## Abstract

This article presents a method for the homogenization of three-dimensional periodic elastic composites. It allows for the evaluation of the averaged overall frequency-dependent dynamic material constitutive tensors relating the averaged dynamic field variable tensors of velocity, strain, stress and linear momentum. Although the form of the dynamic constitutive relation for three-dimensional elastodynamic wave propagation has been known, this is the first time that explicit calculations of the effective parameters (for three dimensions) are presented. We show that for three-dimensional periodic composites, the overall compliance (stiffness) tensor, as produced directly by our formulation, is Hermitian, regardless of whether the corresponding unit cell is geometrically or materially symmetric. Overall, mass density is shown to be a tensor and, like the overall compliance tensor, always Hermitian. The average strain and linear momentum tensors are, however, coupled, and the coupling tensors are shown to be each others' Hermitian transpose. Finally, we present a numerical example of a three-dimensional periodic composite composed of elastic cubes periodically distributed in an elastic matrix. The presented results corroborate the predictions of the theoretical treatment illustrating the frequency dependence of the constitutive parameters. We also show that the effective properties calculated in this paper satisfy the dispersion relation of the composite.

## 1. Introduction

Recent interest in the character of the overall dynamic properties of composites with tailored microstructure necessitates a systematic homogenization procedure to express the dynamic response of an elastic composite in terms of its average effective compliance and density. The elastostatic response of composites has been long understood to be non-local in space (Beran 1968; Willis 1983; Diener *et al.* 1984; Bakhvalov & Panasenko 1989), but in the context of inhomogeneous elastodynamics, the effective constitutive relations are non-local in both space and time (Willis 1981*a*,*b*). Homogenization for calculating these overall dynamic properties of composites, based on the integration of the field variables, has been proposed by a number of researchers. For electromagnetic waves, see, for example, Smith & Pendry (2006), Amirkhizi & Nemat-Nasser (2008), Bensoussan *et al.* (1978) and Sihvola (1999). For elastodynamic waves, Willis (2009) has presented a homogenization method based on an ensemble averaging technique of the ‘Bloch’ reduced form of the wave propagating in a periodic composite; see also Shuvalov *et al.* (2011) and Willis (2011).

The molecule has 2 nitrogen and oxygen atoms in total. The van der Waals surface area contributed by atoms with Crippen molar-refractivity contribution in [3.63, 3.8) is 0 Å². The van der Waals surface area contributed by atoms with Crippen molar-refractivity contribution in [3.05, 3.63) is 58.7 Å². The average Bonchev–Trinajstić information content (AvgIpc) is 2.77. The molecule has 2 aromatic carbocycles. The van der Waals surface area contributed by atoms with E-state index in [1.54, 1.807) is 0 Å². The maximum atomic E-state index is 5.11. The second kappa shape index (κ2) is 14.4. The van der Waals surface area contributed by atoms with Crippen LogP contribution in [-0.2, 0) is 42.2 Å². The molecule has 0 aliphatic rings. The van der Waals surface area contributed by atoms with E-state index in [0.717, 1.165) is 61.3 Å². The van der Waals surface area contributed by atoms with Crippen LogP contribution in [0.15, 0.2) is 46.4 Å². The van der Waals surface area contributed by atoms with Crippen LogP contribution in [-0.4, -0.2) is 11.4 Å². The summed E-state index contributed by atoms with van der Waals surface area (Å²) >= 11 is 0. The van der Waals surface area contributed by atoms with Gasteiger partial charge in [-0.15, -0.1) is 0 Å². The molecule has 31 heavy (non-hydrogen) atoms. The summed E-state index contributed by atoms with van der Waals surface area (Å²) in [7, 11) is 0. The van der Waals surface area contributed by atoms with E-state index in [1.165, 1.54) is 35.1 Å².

In the present paper, we propose a method of homogenization of three-dimensional microstructured elastic composites, which directly provides the overall frequency-dependent dynamic material parameters. This method is the three-dimensional generalization of the one-dimensional homogenization scheme presented by Nemat-Nasser & Srivastava (2011). The one-dimensional homogenization scheme was shown to be equivalent to the field variable integration scheme of Nemat-Nasser *et al.* (2011) in the limit of Bloch wave propagation.

Our formulation is such that neither the pointwise values of the field variables nor a Green function are required for the calculation of the effective properties. We replace the heterogeneous unit cell by a homogeneous one with a conveniently chosen uniform elasticity tensor and mass density (the final results are independent of this choice). Then, we introduce distributed eigenstrains and eigenmomentums, or eigenstresses and eigenvelocities, such that the pointwise values of the field variables remain the same as they would be in the original heterogeneous solid. However, our formulation uses only the *volume averages* of these eigenfields to calculate the overall constitutive tensors. Unlike pointwise values, these volume averages can be accurately estimated using crude approximations.